Readings: Isaiah 29:17–24 | 2 Corinthians 3:4-11 | Mark 7:31-37
Text: Mark 7:31-37
How are you doing? How have you been feeling? This is how we greet people we care about. But how do we answer this question? We probably have an ideal that we’d judge by, kind of like if a medical professional told us, on a scale of 1 to 10, where you do you think you are? So, what is the ideal? The 10? Is that finally overcoming cancer or being pain-free? How about paying off the credit card? Is it having a healthy frame and a sound mind?
This ideal is what we arrive at from our own experience, and what we’ve been told by others we should expect. But God would have us look for more. In this section of Mark’s Gospel (as I mentioned on the last Sunday in July (Trinity 7)), the Holy Spirit is demonstrating Jesus to be the King of Creation, come to restore—to overcome the evil powers which oppress it, to free those in bondage to decay, and to properly rule as God over His people. This particular healing takes place in a Gentile area—“the region of Tyre and went through Sidon to the Sea of Galilee, in the region of the Decapolis.” Pagan influences abound, and that’s important to keep in mind as we see what happens there:
32 And they brought to him a man who was deaf and had a speech impediment, and they begged him to lay his hand on him. 33 And taking him aside from the crowd privately, he put his fingers into his ears, and after spitting touched his tongue. 34 And looking up to heaven, he sighed and said to him, “Ephphatha,” that is, “Be opened.” 35 And his ears were opened, his tongue was released, and he spoke plainly.
Here is a man who’s bondage to the decay of this world shows up in ears that cannot do what they were made to do—hear. More than that (and perhaps related), his tongue isn’t able to properly do what the mouth is for. The exhortation at the end of the Psalms shows this: “Let everything that has breath praise the Lord!” (Ps. 150:6) This goes beyond the borders of Israel, because this world’s decay is worldwide. In mercy, the Lord has also come to this man.
The Lord, recall who formed this man in his mother’s womb (Ps. 139), now takes him anew to set right what sin and death had corrupted. The Lord Jesus put his fingers into the man’s ears, touched his tongue with His spit, and the Son of God looked up to heaven from where all good comes, and commanded this divine creative word (in plain human language): Ephatha, that is, “Be opened.”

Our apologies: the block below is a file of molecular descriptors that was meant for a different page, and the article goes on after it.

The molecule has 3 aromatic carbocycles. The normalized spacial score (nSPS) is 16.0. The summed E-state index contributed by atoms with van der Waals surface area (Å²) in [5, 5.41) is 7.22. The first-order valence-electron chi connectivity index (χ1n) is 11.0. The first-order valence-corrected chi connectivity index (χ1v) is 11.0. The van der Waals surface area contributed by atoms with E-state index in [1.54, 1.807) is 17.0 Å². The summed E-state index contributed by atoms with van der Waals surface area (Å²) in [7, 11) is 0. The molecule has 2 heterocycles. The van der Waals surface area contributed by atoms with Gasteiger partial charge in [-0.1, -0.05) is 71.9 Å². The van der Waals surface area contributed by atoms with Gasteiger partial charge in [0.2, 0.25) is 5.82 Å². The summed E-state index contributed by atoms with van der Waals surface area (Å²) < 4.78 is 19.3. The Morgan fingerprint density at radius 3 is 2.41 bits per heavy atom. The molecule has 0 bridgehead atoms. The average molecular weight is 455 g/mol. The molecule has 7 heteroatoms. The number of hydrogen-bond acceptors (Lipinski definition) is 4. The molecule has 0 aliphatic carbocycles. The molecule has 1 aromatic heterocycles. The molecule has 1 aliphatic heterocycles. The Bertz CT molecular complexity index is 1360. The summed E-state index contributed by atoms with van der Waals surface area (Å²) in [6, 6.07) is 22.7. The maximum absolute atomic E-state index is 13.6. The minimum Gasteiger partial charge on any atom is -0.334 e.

When God set out to redeem this world, He did it by the very place through which corruption had come into the world: mankind. Like we confess weekly in the Creed, “For us men, and for our salvation, He came down from heaven and was incarnate by the Holy Spirit, born of the Virgin Mary, and was made man” (Nicene Creed). And in His holy body, Jesus touched this man’s ears that He might take deafness on Himself. By the water of His saliva and at His Word, He touched the man’s tongue to restore his ability to speak.” And, “Deliver me from bloodguiltiness, O God, O God of my salvation, and my tongue will sing aloud of your righteousness.” (Ps. 51:14)
And once the man was healed, it resulted in his praise, but also that of the crowd:
36 And Jesus charged them to tell no one. But the more he charged them, the more zealously they proclaimed it. 37 And they were astonished beyond measure, saying, “He has done all things well. He even makes the deaf hear and the mute speak.”
This charge not to tell others about the healings is often given by Jesus. It means nothing more than that the Lord did not want the healing to be seen in isolation, a personal miracle for one victim of sin, another there. (If so, the “Healed by Jesus” club would be pretty small and eventually die out!) All of His mighty works were aimed forward toward His cross and resurrection, where He gained for us a healing that is far more expansive than repairing this jalopy of a body we now know.
This is where we must look into the greater salvific meaning behind this healing. This isn’t to allegorize and thereby diminish the miracle which Jesus did, but to show that it means so much more than “Jesus healed this man; He will heal your body too.”
And this salvific meaning is all over the Scriptures, especially highlighted by the inspired poetry of the Psalms and Prophets. One such example is the Old Testament lesson,
“17Is it not yet a very little while until Lebanon shall be turned into a fruitful field, and the fruitful field shall be regarded as a forest? 18In that day the deaf shall hear the words of a book, and out of their gloom and darkness the eyes of the blind shall see…23For when he sees his children, the work of my hands, in his midst, they will sanctify my name; they will sanctify the Holy One of Jacob and will stand in awe of the God of Israel. 24And those who go astray in spirit will come to understanding, and those who murmur will accept instruction.”” (Isaiah 29:17-18, 23–24)